From printed paper new plates for reprinting
US 89715 A
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I tamaswat CHARLES vocr AND CHRIST-IANVOGT, OF NEW YORK, N. Y. LcttersPatent No. 89,715, dated M414; 4, 1869.
ammo!) or PRODUCING- FROM PRINTEDPAPER new PLATES ron REPRIN'I'ING.
The Schedule referred to in these Letters Patent and making part of the same.
To all whom it may concern:
Be it known that-we, CHARLES VOGT and Gnars'rmn VOGT, of the city, county, and State of New York, have invented a new and improved Method-0f Producing from Printed Paper New Plates for Reprinting; and we do hereby declare that the following is a full, clear, and ex ct description thereof, which will enable others skilled in the art to make and use the same.
The object of this invention is to devise a method for producing printing-plates from printed paper, so that, by means of such blocks, or plates, the design on the paper can be reproduced and reprinted on other paper or fabric.
By this method, old, valuable, and difficult engravings can, from single specimens, be transferred to metal plates, and be copied with great accuracy.
A new branch of industry will thus be established, and the productions of renowned artists will become accessible to all.
The following is a description of our new process.
The paper,' on which the design, to be re-engraved, is printed, is first steeped in mnriatic acid, which acts on the paper in such manner as to dissolve the ink, while it will make the white parts of the paper unfit to retain fatty matter, suchas paint or grease.
When the ink has been dissolved, the paper is placed upon a glass plate, with the printed surface outward, and its surface is dried, by means of a blotting-paper, while its under side is kept wet, by means of 'muriatic acid, interposed between the glass and paper. Thereby the white parts of the paper will be kept moist, to reject the paint, while the printed parts are, by. the dissolved ink, fitted to retain the paint.
The paint is composed of the following ingredients:
Five parts of tallow; three parts of lithographic ink; five parts of Venetian soap, and a very small quantity of sweet, or olive-oil.
' This paint is applied, to the surface of the-paper, with a brush, and is then washed off by holding the paper under a stream of water.
The paint will then leave the unprinted parts of the paper, but will adhere to those parts where printers ink had formerly been applied.
It will be exactly on the lines of the original de-. sign, and will form a true representation of the same on the paper.
When'somewhat dry, 80 that the paint on the pa per has a consistency of paste, a zinc plate is-presscd' upon the paper, and a portionof the paint will be transferred to its surface, representing the reverse of the design.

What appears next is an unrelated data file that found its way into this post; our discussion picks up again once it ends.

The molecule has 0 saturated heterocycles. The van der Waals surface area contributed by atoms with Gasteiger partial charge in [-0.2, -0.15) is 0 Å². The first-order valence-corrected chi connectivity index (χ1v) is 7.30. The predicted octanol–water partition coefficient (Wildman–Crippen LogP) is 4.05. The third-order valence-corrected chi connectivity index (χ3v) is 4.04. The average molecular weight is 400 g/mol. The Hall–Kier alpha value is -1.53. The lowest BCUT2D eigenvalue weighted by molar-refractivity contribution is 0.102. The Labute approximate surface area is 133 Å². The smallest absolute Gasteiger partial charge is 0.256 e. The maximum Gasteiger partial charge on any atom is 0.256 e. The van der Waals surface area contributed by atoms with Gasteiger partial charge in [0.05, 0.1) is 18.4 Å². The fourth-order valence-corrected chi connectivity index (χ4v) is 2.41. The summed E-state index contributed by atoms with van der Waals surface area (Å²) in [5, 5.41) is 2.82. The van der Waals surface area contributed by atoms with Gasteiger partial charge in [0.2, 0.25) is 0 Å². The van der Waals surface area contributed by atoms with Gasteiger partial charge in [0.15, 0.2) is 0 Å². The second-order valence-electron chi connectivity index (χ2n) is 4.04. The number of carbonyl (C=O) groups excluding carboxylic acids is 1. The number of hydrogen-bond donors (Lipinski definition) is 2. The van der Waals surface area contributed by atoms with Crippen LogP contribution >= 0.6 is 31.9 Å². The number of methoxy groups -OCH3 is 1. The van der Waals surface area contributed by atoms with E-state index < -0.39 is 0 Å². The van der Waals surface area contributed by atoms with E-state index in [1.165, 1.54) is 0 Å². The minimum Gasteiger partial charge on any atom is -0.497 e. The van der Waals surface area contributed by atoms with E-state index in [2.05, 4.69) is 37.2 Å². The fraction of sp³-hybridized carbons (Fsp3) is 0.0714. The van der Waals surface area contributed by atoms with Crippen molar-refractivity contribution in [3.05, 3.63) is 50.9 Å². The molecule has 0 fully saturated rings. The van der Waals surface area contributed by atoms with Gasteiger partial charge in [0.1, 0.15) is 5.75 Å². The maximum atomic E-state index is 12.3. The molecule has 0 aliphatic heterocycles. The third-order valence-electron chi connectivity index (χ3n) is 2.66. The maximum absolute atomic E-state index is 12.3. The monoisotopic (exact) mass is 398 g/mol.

The paint onthe plate is then very gradually dried, in a moderate temperature, and is then cleaned, and
the plate slightly etched, by being drawn through diluted nitric acid.
' Gurn-arabic is then, by means of a soft roller, applied to the plate, and is allowed to remain for about two hours.
It will settle in the white parts, while'it will not affect the paint. The gum is then washed off. Some of it will, however, remain on the plate. That remaining prevents the paint from adhering to the nonpainted parts.
The paint, .next applied, consists of finely-powdered colophony and asphaltum paint. It only adheres on the paint formerly applied and not on the other parts.
The plate is now subjected to the action of nitric acid, which eats into the blank parts so as to raise the painted portions.
During the etching-process, the plate is heated over a moderate flame, so as to make the colophony melt,
to flow down on the sides of the raised parts, to prevent the acid from eating into the raised portions.v
An engraved, or, rather, etched plate, is thus produced, by which the original design may be recopied as frequently as may be desired.
The whole process will not take more than about three hours time.
Havingthus described .our invention,
We claim as new, and desire to secure by Letters Patent 1. Theherein-described process of transferring printed designs directly from paper to metal plates, for the Eng-pose of reprinting the same, substantially as speci- 2. Treating the paper in the manner specified, so that ,paint will only adhere to the printed portions, as set forth.
3. The composition for paint, to be applied to the paper, and to be transferred to the metal plate, as specified.
4. The composition for colophony paint, to be applied to the metal plate before etching, as set forth.
5. Heating the metal plate, during the etching-process, for the purpose of melting the colophony to prevent the acid from eating in a lateral'direction, as set forth.
CHRISTIAN voen Witnesses:
FRANK BLOOKLEY, ALEX. F. ROBERTS.